Reprinted from counterpunch.org
A day before leaving Srinagar, in the 'Indian administered Kashmir', my comrades asked me to address a small gathering of local as well as progressive visiting Indian intellectuals. They mainly wanted to hear about the state of the resistance against Western imperialism. And Western imperialism is what India is now trying to join so eagerly and shamelessly.
It was dark outside, literally and metaphorically. Kashmir has been bleeding horrifically. At least 80,000 people have died, most of them from the terror spread by the fascist Indian state. The victims have been mainly civilians. At least 8,000 people have been "disappeared". There have been countless, predominantly unreported, rapes and cases of beastly, unimaginable torture. Much of it has happened in just the last two decades.
I am going to write about this, soon, next week. But before I do, let me tell this story.
During that dark night, several men and women were gathered in a cramped room, asking me one simple and essential question: "Could the brutality of the Empire be prevented, and if not prevented, could it be stopped?"
I replied that "Yes!" And "Yes!" again.
Because no matter how dark the night appears to be, no matter how hopeless the struggles seems to be, the world had changed in the last several years; and it had changed profoundly.
When I stood in the middle of the street on 26th January 2015, just with my camera, right between stone-throwing youth and heavily armed Indian security forces, I was the only person willing to report the event. Later a Kashmiri human rights activist explained to me: "Foreigners don't dare to do this, local reporters would be, as always, beaten up by the Indian security forces, and if Indians were to dare and come, they would encounter the wrath of those indignant stone-throwing youth."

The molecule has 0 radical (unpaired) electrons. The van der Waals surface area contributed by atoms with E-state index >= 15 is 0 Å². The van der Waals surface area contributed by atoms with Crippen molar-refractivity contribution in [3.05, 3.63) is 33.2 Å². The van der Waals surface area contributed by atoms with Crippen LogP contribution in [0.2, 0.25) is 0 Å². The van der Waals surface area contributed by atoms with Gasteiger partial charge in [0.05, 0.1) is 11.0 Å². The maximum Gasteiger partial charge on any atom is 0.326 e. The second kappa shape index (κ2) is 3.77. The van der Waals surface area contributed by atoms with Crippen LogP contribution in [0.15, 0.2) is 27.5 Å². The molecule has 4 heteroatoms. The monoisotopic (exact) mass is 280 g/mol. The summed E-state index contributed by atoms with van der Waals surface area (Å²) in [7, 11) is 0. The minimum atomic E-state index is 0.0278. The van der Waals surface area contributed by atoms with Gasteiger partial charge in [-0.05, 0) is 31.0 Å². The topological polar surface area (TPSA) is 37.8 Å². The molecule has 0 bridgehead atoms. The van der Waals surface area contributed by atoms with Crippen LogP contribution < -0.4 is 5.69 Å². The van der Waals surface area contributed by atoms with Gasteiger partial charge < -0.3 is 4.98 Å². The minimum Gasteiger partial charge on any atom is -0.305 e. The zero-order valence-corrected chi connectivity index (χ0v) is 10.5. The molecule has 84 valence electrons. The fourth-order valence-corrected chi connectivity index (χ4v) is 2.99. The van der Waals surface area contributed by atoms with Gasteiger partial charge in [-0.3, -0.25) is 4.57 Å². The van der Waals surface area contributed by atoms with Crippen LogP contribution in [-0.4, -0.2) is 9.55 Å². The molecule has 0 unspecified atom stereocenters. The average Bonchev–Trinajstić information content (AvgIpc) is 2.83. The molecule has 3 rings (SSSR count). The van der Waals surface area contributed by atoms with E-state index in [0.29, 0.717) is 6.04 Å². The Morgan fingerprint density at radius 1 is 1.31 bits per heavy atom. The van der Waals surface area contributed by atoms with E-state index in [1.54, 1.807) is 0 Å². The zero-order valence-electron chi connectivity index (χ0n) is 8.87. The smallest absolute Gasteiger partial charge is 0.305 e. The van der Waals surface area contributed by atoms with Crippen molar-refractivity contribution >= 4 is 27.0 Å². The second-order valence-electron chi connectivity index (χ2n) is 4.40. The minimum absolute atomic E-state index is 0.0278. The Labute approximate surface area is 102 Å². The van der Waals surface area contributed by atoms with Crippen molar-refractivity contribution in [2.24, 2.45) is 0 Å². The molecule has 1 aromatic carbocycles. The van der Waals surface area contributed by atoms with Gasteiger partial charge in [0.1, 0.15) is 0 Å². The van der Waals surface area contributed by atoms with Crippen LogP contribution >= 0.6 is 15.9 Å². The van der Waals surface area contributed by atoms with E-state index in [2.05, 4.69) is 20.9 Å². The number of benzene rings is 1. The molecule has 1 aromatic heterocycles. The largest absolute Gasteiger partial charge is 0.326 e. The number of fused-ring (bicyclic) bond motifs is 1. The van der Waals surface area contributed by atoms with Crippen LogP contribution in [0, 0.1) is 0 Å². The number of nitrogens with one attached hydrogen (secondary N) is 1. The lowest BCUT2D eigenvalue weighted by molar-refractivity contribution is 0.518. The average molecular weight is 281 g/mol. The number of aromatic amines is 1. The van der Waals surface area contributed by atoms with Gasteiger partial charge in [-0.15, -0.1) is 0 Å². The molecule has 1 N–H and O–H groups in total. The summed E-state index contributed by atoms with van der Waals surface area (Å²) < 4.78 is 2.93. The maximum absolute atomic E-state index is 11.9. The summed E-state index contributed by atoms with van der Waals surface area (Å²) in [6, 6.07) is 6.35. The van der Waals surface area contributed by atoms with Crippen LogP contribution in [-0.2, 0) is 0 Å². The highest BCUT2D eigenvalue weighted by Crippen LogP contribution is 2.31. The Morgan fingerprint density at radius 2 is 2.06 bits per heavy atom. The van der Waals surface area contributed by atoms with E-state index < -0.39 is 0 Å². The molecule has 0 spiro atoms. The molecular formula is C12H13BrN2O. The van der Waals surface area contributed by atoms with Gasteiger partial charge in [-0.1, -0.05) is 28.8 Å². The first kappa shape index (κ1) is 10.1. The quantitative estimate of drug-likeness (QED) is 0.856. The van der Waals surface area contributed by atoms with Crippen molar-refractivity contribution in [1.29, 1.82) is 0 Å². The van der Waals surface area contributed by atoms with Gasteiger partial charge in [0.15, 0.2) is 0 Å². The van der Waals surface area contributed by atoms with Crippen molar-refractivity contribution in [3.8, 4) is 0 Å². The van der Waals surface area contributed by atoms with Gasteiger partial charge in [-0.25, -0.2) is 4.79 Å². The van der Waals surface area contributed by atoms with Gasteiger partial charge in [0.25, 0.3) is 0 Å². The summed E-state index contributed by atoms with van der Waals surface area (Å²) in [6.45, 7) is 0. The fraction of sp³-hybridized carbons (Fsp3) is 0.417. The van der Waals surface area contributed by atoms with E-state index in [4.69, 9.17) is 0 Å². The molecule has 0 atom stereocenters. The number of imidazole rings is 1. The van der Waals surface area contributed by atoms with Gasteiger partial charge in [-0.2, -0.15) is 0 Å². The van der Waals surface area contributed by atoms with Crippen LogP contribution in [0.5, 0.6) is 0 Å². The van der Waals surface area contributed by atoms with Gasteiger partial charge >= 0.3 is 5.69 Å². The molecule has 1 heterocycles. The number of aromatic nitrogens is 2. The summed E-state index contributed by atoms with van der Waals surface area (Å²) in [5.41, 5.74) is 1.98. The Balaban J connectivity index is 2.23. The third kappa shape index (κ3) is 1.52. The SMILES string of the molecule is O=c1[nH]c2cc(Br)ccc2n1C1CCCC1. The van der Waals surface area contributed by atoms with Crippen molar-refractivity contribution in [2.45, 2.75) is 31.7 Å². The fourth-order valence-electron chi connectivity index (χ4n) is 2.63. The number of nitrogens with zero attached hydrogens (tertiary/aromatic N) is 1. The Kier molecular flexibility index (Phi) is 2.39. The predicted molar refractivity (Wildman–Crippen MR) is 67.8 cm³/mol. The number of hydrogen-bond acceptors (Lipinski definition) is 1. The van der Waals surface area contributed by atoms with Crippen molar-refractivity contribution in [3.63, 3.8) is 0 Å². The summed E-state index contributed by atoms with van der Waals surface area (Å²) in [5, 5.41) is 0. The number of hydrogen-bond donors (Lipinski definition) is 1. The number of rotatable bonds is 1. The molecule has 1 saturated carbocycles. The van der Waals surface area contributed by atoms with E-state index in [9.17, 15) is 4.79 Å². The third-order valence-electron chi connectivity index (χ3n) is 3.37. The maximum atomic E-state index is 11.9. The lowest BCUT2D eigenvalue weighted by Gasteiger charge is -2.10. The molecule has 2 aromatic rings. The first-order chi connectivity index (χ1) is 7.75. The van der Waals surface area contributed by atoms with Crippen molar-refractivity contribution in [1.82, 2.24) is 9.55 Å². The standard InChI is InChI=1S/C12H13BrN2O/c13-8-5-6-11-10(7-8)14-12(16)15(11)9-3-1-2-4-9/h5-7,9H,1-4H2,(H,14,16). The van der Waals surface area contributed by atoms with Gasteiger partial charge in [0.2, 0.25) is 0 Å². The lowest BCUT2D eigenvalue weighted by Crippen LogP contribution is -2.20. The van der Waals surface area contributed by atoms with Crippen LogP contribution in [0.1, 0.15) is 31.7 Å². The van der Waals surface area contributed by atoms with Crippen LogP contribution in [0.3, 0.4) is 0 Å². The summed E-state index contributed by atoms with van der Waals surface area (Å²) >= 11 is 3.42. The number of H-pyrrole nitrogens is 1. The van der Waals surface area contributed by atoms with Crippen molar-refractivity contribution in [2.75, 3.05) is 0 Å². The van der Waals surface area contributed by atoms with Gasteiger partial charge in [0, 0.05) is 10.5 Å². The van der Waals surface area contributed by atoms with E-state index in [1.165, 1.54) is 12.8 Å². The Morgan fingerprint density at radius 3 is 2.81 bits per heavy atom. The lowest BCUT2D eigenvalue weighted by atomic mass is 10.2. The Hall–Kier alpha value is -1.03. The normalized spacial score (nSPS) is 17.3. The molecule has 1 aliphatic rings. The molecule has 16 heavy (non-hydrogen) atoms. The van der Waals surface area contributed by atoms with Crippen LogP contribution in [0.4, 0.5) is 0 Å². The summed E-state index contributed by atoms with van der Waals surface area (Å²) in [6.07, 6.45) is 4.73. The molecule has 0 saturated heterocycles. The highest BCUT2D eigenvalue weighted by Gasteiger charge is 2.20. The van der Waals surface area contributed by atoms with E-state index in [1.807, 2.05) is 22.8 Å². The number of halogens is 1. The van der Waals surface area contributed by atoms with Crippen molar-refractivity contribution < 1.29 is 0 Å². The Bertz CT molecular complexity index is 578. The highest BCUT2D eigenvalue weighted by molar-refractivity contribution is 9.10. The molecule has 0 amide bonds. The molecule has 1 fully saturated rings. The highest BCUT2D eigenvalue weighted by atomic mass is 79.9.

And so I was alone there.
But was I really?
Behind me -- not visibly behind -- but psychologically not too far away, stood a comrade who has been working for a huge international press agency. He couldn't be here with me, but before I went, he offered his support, contacts, and expertise. Without his help and backing, my work would be next to impossible, or at least much more dangerous than it already was.
The struggle for justice, for true freedom, and above all, for the survival of humanity, is becoming increasingly broad, joined by countries located on all the continents and by individuals from all walks of life.
Two decades ago we lived in a totally different world. The lackeys of the West, with Boris Yeltsin leading the pack, boozed the Soviet Union out. Eastern Europe was mostly led by the children of former elites, such as Vaclav Havel. China was still very far from reversing its moderately toxic pro-market 'reforms' introduced by Deng Xiaoping. And Latin America: it was in total disarray, either engaged in civil wars and conflicts, recovering from monstrous pro-Western dictatorships, or run by the market-fundamentalists, or all the above. In Africa and in the Middle East, right-wing dictatorships were consolidating their power, and in many Asian nations, the elites were busy re-grabbing power, applauded by their own private press, as well as by the Western mainstream media.